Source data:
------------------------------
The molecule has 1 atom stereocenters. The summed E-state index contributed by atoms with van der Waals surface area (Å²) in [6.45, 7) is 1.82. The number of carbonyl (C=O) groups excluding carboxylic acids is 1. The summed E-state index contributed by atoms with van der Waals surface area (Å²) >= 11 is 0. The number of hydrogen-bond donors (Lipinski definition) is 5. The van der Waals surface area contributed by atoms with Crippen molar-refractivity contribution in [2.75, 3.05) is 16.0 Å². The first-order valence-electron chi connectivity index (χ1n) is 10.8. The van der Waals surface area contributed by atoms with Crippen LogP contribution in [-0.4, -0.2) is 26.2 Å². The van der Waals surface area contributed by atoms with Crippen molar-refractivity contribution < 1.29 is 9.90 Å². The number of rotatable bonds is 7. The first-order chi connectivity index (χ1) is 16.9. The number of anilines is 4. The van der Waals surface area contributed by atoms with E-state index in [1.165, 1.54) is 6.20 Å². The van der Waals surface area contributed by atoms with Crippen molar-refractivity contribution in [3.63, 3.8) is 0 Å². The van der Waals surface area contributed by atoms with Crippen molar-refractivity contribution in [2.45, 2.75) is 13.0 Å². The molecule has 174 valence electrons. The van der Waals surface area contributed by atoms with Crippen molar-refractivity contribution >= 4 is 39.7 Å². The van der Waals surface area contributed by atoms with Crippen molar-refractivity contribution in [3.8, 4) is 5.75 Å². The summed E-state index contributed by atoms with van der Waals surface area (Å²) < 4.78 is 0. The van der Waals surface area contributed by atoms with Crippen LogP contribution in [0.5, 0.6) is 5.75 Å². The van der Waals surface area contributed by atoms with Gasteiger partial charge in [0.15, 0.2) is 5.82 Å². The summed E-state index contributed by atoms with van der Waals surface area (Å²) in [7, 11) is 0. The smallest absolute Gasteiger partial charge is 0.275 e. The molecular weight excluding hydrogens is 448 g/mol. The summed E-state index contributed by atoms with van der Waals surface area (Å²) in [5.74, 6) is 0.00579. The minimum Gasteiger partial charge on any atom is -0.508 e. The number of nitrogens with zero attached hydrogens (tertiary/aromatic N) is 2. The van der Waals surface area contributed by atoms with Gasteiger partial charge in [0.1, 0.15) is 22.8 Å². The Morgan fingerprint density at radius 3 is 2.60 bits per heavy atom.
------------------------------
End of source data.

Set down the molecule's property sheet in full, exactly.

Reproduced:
The molecule has 1 atom stereocenters. The summed E-state index contributed by atoms with van der Waals surface area (Å²) in [6.45, 7) is 1.82. The number of carbonyl (C=O) groups excluding carboxylic acids is 1. The summed E-state index contributed by atoms with van der Waals surface area (Å²) >= 11 is 0. The number of hydrogen-bond donors (Lipinski definition) is 5. The van der Waals surface area contributed by atoms with Crippen molar-refractivity contribution in [2.75, 3.05) is 16.0 Å². The first-order valence-electron chi connectivity index (χ1n) is 10.8. The van der Waals surface area contributed by atoms with Crippen LogP contribution in [-0.4, -0.2) is 26.2 Å². The van der Waals surface area contributed by atoms with Crippen molar-refractivity contribution < 1.29 is 9.90 Å². The number of rotatable bonds is 7. The first-order chi connectivity index (χ1) is 16.9. The number of anilines is 4. The van der Waals surface area contributed by atoms with E-state index in [1.165, 1.54) is 6.20 Å². The van der Waals surface area contributed by atoms with Crippen molar-refractivity contribution in [3.63, 3.8) is 0 Å². The van der Waals surface area contributed by atoms with Crippen molar-refractivity contribution in [2.45, 2.75) is 13.0 Å². The molecule has 174 valence electrons. The van der Waals surface area contributed by atoms with Crippen molar-refractivity contribution >= 4 is 39.7 Å². The van der Waals surface area contributed by atoms with Crippen molar-refractivity contribution in [3.8, 4) is 5.75 Å². The summed E-state index contributed by atoms with van der Waals surface area (Å²) < 4.78 is 0. The van der Waals surface area contributed by atoms with Crippen LogP contribution in [0.5, 0.6) is 5.75 Å². The van der Waals surface area contributed by atoms with Gasteiger partial charge in [0.15, 0.2) is 5.82 Å². The summed E-state index contributed by atoms with van der Waals surface area (Å²) in [7, 11) is 0. The smallest absolute Gasteiger partial charge is 0.275 e. The molecular weight excluding hydrogens is 448 g/mol. The summed E-state index contributed by atoms with van der Waals surface area (Å²) in [5.74, 6) is 0.00579. The minimum Gasteiger partial charge on any atom is -0.508 e. The number of nitrogens with zero attached hydrogens (tertiary/aromatic N) is 2. The van der Waals surface area contributed by atoms with Gasteiger partial charge in [0.1, 0.15) is 22.8 Å². The Morgan fingerprint density at radius 3 is 2.60 bits per heavy atom.